The head is grasped with forceps, crushed and then removed through the vaginal canal.
The objects in the palmar group are grasped with the forearm in this neutral position.
Or, in Linear Algebra, once the basic concepts are well grasped by the student, computer programs can be used to illustrate the ideas with systems of equations involving large numbers of equations and variables.
As his father attempted to douse the flames with a fire extinguisher, Christopher reached through the open driver's side door and grasped Romney, whose clothing was partially on fire.
Even if a foreign body were to be safely grasped and removed from the esophagus via TNE, it would still have to be withdrawn through the tight nasal vault.
He grasped her hand, but it was damp and she fell from his grasp in last October's tragedy.
Sometimes we think we have firmly grasped the truth and the whole meaning of life and then, like a slippery fish, it swims off into the vast sea only to leave us confounded.
Power grip is thought to have developed early in humans and consists of a prehensile movement in which the object is grasped by the fingers and pressed against the buttress of the thumb and its intrinsic muscles.
And it took three months, but they finally grasped the offense.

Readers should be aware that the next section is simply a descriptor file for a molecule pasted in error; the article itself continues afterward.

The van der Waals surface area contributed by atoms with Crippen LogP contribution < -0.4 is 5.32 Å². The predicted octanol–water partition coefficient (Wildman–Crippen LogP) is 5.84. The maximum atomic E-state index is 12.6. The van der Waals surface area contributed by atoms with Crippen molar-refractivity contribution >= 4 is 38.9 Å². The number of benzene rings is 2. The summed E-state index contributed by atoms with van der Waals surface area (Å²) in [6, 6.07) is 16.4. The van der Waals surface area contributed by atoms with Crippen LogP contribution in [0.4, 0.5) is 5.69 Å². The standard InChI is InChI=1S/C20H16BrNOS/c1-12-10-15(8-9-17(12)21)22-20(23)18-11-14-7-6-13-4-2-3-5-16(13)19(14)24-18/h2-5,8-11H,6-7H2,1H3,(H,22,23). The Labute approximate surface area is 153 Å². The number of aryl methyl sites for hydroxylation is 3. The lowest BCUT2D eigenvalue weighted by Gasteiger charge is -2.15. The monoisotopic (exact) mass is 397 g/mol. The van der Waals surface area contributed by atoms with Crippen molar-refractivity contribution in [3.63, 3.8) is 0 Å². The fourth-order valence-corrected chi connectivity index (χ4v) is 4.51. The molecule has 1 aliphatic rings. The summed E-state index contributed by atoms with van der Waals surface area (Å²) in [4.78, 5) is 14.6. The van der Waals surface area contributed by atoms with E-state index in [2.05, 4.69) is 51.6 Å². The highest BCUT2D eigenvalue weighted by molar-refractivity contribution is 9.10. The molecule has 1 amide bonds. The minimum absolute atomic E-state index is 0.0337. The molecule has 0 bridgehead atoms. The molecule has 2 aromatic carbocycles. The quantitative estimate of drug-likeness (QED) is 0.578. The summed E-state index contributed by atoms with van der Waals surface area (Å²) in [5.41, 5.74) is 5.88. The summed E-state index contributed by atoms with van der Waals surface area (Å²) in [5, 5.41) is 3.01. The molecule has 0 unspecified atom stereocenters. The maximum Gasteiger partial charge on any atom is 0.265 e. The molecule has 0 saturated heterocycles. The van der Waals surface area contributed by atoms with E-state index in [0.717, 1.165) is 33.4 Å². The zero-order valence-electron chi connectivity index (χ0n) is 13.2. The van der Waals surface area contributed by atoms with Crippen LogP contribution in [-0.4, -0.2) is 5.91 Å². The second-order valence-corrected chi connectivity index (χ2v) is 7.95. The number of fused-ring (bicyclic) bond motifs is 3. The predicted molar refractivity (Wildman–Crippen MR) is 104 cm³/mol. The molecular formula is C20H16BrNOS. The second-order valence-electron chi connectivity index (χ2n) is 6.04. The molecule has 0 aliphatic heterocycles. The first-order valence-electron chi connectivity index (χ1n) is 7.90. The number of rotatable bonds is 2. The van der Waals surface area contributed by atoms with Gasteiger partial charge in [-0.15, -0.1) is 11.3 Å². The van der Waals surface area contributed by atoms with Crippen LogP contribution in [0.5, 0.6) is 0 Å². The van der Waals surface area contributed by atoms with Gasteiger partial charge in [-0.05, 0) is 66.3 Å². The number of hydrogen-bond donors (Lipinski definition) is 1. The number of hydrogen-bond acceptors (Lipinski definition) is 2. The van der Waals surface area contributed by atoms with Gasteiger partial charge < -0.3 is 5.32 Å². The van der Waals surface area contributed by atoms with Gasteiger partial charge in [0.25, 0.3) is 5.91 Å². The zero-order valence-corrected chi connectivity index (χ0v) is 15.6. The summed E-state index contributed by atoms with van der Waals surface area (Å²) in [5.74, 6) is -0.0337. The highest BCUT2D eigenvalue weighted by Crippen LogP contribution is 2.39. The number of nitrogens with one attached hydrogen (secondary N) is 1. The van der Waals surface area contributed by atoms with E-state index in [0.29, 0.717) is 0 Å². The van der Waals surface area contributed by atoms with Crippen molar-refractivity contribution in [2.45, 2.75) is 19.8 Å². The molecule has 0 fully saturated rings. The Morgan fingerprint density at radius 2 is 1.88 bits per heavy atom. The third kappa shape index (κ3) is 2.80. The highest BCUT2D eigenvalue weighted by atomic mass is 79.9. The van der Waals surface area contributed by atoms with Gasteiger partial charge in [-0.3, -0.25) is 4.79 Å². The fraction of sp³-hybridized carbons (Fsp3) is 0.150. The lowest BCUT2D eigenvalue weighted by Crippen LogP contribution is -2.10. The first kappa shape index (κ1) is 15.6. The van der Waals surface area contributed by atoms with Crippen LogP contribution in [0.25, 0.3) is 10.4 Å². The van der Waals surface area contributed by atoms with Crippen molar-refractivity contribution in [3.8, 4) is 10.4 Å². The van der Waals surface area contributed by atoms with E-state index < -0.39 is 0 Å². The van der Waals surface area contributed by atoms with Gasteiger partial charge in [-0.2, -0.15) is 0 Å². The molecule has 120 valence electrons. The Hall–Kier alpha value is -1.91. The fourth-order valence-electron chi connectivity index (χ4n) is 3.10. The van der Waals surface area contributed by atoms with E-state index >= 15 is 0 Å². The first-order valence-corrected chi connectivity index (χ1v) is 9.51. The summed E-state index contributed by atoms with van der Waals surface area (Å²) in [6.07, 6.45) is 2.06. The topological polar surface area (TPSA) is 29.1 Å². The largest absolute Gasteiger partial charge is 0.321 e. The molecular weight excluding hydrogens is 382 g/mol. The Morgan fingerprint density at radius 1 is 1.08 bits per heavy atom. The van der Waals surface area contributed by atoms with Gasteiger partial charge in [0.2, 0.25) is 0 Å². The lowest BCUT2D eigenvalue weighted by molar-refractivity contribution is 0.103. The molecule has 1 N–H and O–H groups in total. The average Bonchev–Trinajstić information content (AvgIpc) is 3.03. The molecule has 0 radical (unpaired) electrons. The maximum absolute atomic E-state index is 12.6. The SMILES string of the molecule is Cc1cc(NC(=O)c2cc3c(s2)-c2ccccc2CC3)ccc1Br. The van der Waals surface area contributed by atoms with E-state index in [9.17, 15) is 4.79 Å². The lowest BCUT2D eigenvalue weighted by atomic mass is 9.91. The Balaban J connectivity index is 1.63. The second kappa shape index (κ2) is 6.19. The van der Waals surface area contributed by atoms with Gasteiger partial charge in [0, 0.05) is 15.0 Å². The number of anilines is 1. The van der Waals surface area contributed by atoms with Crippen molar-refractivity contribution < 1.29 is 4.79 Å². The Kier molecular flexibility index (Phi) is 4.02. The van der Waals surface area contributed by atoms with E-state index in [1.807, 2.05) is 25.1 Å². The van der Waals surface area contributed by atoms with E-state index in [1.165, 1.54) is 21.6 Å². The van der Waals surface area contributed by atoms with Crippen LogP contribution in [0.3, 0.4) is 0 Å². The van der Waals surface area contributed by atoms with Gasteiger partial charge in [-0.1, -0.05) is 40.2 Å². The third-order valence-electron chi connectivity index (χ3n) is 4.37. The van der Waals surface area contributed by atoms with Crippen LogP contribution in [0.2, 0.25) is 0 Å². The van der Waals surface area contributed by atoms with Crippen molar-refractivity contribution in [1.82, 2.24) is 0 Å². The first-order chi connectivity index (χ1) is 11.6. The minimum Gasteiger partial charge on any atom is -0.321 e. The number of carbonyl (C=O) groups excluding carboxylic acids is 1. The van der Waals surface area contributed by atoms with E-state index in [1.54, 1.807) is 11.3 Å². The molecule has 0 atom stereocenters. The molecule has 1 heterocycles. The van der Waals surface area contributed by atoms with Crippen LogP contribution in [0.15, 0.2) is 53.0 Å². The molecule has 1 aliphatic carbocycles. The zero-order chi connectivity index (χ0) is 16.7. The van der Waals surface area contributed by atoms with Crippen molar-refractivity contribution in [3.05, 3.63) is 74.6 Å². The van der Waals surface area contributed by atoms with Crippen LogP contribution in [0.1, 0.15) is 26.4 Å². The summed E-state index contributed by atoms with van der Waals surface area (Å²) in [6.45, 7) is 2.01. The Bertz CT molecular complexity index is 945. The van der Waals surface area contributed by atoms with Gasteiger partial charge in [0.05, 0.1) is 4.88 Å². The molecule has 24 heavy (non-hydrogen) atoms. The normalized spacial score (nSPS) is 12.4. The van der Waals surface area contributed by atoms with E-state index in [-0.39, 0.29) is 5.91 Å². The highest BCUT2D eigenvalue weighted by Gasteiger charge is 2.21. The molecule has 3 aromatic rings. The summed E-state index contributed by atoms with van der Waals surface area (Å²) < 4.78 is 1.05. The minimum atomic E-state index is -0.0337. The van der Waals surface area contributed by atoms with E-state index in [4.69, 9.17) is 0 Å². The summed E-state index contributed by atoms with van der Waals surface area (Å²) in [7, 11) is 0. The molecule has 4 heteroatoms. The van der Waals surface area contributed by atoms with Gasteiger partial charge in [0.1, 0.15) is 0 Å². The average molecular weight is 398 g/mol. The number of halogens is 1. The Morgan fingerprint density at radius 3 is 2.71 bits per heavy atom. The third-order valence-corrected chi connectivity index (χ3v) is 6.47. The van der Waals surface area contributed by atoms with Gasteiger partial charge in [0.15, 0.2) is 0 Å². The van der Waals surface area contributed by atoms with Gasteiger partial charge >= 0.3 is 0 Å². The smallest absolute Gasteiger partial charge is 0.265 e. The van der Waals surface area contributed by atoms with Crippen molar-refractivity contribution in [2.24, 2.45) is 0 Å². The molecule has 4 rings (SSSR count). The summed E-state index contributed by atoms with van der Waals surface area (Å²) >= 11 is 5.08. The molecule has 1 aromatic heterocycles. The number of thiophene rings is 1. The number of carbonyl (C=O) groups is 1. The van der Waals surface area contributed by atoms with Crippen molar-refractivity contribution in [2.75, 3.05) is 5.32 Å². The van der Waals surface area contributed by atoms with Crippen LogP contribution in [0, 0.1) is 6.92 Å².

It was the surgeon who reached out to the fetus and grasped his hand rather than the reverse.
The origin of the word displays a hope that this position is "manifest"--literally, to be grasped in the hand.
Image-conscious in the extreme because he grasped his city's diplomatic and military vulnerability in the Neapolitan and Milanese-dominated power politics of fifteenth-century Italy, Lorenzo's construction and encouragement of his myth may be understood as "shrewd compensation for weakness" (x), a response to the "heightened anxiety" (106) which, in the writer's view, possessed contemporary Italian statesmen.
And 1, who sought, found and grasped the height On which no shadows ever fall, now pray With rising expectations of the Light Praise, praise the dying of the night.
The spool must be grasped in such a manner that the steel cord is not damaged, and such that either end of the spool may be selectively loaded onto the spindle.
Financial information is grasped more easily in a graphic format.